HTML5 has been in development for several years now, and while it's had its fair share of criticism, it's impossible to completely shrug off the promise of a purely web-based platform that can be used to create and release games on any number of supported devices, from phones to PCs and beyond.
The W3C did note that the specifications are not yet the W3C standard, but that they are technically "feature complete," such that development studios can now plan and implement HTML5 with a stable target in mind.
The group is also keen to stress that it has big plans for the future of HTML5. A draft of HTML 5.1 is already available to view online, and the W3C intends to combat browser fragmentation by standardizing future definitions via interoperability -- that is, by which each browser and HTML5 implementation seeminglessly exhanges information between each other.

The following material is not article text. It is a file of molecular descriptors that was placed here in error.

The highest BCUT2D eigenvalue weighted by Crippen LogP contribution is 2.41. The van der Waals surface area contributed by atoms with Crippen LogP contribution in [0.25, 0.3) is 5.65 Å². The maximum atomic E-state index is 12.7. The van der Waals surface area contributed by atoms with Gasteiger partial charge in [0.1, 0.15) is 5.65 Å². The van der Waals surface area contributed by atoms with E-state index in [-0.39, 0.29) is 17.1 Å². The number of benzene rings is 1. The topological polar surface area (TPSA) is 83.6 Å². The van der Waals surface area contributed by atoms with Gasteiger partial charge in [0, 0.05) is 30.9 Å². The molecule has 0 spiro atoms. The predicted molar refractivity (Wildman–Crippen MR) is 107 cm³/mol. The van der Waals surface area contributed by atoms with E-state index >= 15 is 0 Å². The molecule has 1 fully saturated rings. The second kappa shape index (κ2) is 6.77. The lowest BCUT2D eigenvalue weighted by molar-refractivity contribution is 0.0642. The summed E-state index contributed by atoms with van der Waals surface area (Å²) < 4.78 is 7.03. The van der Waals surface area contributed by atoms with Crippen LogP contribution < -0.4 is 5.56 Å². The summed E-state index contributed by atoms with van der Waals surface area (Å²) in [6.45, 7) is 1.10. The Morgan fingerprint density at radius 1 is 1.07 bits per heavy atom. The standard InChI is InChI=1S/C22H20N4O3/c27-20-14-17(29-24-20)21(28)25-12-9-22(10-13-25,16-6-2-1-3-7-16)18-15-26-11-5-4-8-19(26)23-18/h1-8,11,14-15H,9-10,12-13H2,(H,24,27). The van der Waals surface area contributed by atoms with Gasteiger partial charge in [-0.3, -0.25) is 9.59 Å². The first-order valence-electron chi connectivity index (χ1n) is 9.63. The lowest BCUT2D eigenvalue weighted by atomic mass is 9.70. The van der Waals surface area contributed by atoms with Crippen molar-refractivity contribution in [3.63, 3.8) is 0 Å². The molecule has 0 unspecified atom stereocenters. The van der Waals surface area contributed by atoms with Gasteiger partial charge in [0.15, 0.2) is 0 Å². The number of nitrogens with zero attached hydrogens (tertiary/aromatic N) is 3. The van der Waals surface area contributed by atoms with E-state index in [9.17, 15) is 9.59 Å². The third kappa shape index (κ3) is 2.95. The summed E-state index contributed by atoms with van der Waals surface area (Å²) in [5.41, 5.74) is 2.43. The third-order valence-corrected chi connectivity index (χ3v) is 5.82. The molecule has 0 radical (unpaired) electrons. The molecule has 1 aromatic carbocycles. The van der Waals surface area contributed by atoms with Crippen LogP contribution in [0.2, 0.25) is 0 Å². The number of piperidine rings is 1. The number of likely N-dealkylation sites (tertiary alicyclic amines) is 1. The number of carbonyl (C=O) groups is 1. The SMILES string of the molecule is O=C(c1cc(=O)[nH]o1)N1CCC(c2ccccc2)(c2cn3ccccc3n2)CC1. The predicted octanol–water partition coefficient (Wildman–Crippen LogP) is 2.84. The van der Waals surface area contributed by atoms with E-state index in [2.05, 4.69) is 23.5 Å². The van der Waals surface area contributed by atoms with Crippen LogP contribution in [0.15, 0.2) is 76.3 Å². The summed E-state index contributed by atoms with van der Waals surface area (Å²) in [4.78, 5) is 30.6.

More recently, it appears that the negatively surrounding the language is subsiding. Tokyo-based mobile games behemoth Gree is currently expanding its efforts into HTML5 territory, while NonStop Games' Henric Suuronen suggested last month that most of the top-grossing mobile games of late could have been made using it.
For those developers who are considering reading up on HTML5, it's worth checking out our "7 Things To Know About HTML5" feature from earlier this year.